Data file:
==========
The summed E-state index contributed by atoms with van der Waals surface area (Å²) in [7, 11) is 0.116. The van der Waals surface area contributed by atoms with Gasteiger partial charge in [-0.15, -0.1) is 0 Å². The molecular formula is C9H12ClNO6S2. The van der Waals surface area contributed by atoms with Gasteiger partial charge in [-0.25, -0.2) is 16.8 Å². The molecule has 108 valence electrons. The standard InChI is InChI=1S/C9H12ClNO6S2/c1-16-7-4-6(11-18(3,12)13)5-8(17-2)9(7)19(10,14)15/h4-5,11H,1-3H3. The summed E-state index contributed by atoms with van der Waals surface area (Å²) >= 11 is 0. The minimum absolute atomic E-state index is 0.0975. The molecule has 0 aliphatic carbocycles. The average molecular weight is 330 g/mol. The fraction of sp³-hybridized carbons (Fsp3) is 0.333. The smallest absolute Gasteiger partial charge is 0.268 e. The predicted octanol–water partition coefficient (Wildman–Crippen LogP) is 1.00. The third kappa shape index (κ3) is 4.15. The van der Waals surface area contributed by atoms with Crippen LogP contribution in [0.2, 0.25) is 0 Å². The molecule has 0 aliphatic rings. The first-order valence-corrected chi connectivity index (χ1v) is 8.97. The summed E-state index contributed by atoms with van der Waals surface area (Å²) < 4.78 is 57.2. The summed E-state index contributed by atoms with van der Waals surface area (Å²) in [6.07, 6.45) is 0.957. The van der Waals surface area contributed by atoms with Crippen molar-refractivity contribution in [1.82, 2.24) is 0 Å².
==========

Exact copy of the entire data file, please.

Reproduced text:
The summed E-state index contributed by atoms with van der Waals surface area (Å²) in [7, 11) is 0.116. The van der Waals surface area contributed by atoms with Gasteiger partial charge in [-0.15, -0.1) is 0 Å². The molecular formula is C9H12ClNO6S2. The van der Waals surface area contributed by atoms with Gasteiger partial charge in [-0.25, -0.2) is 16.8 Å². The molecule has 108 valence electrons. The standard InChI is InChI=1S/C9H12ClNO6S2/c1-16-7-4-6(11-18(3,12)13)5-8(17-2)9(7)19(10,14)15/h4-5,11H,1-3H3. The summed E-state index contributed by atoms with van der Waals surface area (Å²) >= 11 is 0. The minimum absolute atomic E-state index is 0.0975. The molecule has 0 aliphatic carbocycles. The average molecular weight is 330 g/mol. The fraction of sp³-hybridized carbons (Fsp3) is 0.333. The smallest absolute Gasteiger partial charge is 0.268 e. The predicted octanol–water partition coefficient (Wildman–Crippen LogP) is 1.00. The third kappa shape index (κ3) is 4.15. The van der Waals surface area contributed by atoms with Crippen LogP contribution in [0.2, 0.25) is 0 Å². The molecule has 0 aliphatic rings. The first-order valence-corrected chi connectivity index (χ1v) is 8.97. The summed E-state index contributed by atoms with van der Waals surface area (Å²) < 4.78 is 57.2. The summed E-state index contributed by atoms with van der Waals surface area (Å²) in [6.07, 6.45) is 0.957. The van der Waals surface area contributed by atoms with Crippen molar-refractivity contribution in [1.82, 2.24) is 0 Å².